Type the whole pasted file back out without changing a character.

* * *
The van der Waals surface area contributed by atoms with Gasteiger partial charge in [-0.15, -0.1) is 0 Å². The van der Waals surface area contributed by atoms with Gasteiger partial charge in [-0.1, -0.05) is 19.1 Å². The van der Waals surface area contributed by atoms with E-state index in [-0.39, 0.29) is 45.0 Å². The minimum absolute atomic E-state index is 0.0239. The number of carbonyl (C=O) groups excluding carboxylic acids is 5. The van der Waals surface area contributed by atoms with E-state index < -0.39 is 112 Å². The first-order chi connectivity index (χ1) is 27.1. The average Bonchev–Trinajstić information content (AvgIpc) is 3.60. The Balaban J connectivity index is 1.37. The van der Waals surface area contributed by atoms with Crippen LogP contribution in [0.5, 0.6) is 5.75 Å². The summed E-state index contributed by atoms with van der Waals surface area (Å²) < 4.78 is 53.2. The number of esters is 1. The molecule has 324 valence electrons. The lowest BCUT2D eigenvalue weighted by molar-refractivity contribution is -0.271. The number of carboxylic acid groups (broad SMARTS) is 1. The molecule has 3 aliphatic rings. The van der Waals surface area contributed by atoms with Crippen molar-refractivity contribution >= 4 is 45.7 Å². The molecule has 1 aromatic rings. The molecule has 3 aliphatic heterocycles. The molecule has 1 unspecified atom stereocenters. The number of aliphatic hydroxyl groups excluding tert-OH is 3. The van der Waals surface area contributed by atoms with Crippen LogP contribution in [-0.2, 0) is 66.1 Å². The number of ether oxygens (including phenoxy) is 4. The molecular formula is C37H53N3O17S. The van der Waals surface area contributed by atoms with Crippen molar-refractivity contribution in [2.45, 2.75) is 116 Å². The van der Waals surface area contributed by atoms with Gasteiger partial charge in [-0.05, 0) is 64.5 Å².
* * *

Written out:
The van der Waals surface area contributed by atoms with Gasteiger partial charge in [-0.15, -0.1) is 0 Å². The van der Waals surface area contributed by atoms with Gasteiger partial charge in [-0.1, -0.05) is 19.1 Å². The van der Waals surface area contributed by atoms with E-state index in [-0.39, 0.29) is 45.0 Å². The minimum absolute atomic E-state index is 0.0239. The number of carbonyl (C=O) groups excluding carboxylic acids is 5. The van der Waals surface area contributed by atoms with E-state index < -0.39 is 112 Å². The first-order chi connectivity index (χ1) is 27.1. The average Bonchev–Trinajstić information content (AvgIpc) is 3.60. The Balaban J connectivity index is 1.37. The van der Waals surface area contributed by atoms with Crippen LogP contribution in [0.5, 0.6) is 5.75 Å². The summed E-state index contributed by atoms with van der Waals surface area (Å²) < 4.78 is 53.2. The number of esters is 1. The molecule has 324 valence electrons. The lowest BCUT2D eigenvalue weighted by molar-refractivity contribution is -0.271. The number of carboxylic acid groups (broad SMARTS) is 1. The molecule has 3 aliphatic rings. The van der Waals surface area contributed by atoms with Crippen molar-refractivity contribution >= 4 is 45.7 Å². The molecule has 1 aromatic rings. The molecule has 3 aliphatic heterocycles. The molecule has 1 unspecified atom stereocenters. The number of aliphatic hydroxyl groups excluding tert-OH is 3. The van der Waals surface area contributed by atoms with Crippen LogP contribution in [-0.2, 0) is 66.1 Å². The number of ether oxygens (including phenoxy) is 4. The molecular formula is C37H53N3O17S. The van der Waals surface area contributed by atoms with Crippen molar-refractivity contribution in [2.45, 2.75) is 116 Å². The van der Waals surface area contributed by atoms with Gasteiger partial charge in [-0.05, 0) is 64.5 Å².